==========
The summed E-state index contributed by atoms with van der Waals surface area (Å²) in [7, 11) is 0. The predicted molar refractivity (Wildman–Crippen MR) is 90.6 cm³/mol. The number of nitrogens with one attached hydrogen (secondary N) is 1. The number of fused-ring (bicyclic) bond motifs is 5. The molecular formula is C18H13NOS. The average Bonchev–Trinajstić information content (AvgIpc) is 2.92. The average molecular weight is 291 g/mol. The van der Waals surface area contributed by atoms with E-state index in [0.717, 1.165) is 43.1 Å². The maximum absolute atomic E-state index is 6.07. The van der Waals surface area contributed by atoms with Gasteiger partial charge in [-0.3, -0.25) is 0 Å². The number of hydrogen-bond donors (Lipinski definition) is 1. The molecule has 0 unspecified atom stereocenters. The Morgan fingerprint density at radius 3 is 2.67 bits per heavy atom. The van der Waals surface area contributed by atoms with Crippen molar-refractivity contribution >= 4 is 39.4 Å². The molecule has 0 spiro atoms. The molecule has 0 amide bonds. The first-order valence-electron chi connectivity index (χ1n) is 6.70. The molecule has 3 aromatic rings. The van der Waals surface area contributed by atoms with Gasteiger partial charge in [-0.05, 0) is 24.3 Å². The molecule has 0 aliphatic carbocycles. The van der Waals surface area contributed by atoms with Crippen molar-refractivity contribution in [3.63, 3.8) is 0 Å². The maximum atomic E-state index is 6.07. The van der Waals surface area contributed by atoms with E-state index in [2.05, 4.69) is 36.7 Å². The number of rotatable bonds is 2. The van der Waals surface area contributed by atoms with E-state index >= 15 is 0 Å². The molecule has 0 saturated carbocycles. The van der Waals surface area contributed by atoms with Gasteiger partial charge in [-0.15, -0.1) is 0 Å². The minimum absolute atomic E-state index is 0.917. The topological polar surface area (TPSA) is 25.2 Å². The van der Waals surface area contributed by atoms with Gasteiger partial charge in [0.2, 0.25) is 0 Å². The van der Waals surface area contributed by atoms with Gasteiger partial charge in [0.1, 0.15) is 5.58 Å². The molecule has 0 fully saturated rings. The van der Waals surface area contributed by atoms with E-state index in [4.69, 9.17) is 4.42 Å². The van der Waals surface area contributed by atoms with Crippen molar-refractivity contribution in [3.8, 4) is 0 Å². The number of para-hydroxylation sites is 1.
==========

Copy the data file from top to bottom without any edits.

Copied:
The summed E-state index contributed by atoms with van der Waals surface area (Å²) in [7, 11) is 0. The predicted molar refractivity (Wildman–Crippen MR) is 90.6 cm³/mol. The number of nitrogens with one attached hydrogen (secondary N) is 1. The number of fused-ring (bicyclic) bond motifs is 5. The molecular formula is C18H13NOS. The average Bonchev–Trinajstić information content (AvgIpc) is 2.92. The average molecular weight is 291 g/mol. The van der Waals surface area contributed by atoms with E-state index in [0.717, 1.165) is 43.1 Å². The maximum absolute atomic E-state index is 6.07. The van der Waals surface area contributed by atoms with Gasteiger partial charge in [-0.3, -0.25) is 0 Å². The number of hydrogen-bond donors (Lipinski definition) is 1. The molecule has 0 unspecified atom stereocenters. The Morgan fingerprint density at radius 3 is 2.67 bits per heavy atom. The van der Waals surface area contributed by atoms with Crippen molar-refractivity contribution >= 4 is 39.4 Å². The molecule has 0 spiro atoms. The molecule has 0 amide bonds. The first-order valence-electron chi connectivity index (χ1n) is 6.70. The molecule has 3 aromatic rings. The van der Waals surface area contributed by atoms with Gasteiger partial charge in [-0.05, 0) is 24.3 Å². The molecule has 0 aliphatic carbocycles. The van der Waals surface area contributed by atoms with Crippen molar-refractivity contribution in [3.63, 3.8) is 0 Å². The maximum atomic E-state index is 6.07. The van der Waals surface area contributed by atoms with E-state index in [2.05, 4.69) is 36.7 Å². The number of rotatable bonds is 2. The van der Waals surface area contributed by atoms with E-state index >= 15 is 0 Å². The molecule has 0 saturated carbocycles. The van der Waals surface area contributed by atoms with Gasteiger partial charge in [-0.15, -0.1) is 0 Å². The minimum absolute atomic E-state index is 0.917. The topological polar surface area (TPSA) is 25.2 Å². The van der Waals surface area contributed by atoms with Gasteiger partial charge in [0.2, 0.25) is 0 Å². The van der Waals surface area contributed by atoms with Gasteiger partial charge in [0.1, 0.15) is 5.58 Å². The molecule has 0 fully saturated rings. The van der Waals surface area contributed by atoms with E-state index in [4.69, 9.17) is 4.42 Å². The van der Waals surface area contributed by atoms with Crippen molar-refractivity contribution in [3.8, 4) is 0 Å². The number of para-hydroxylation sites is 1.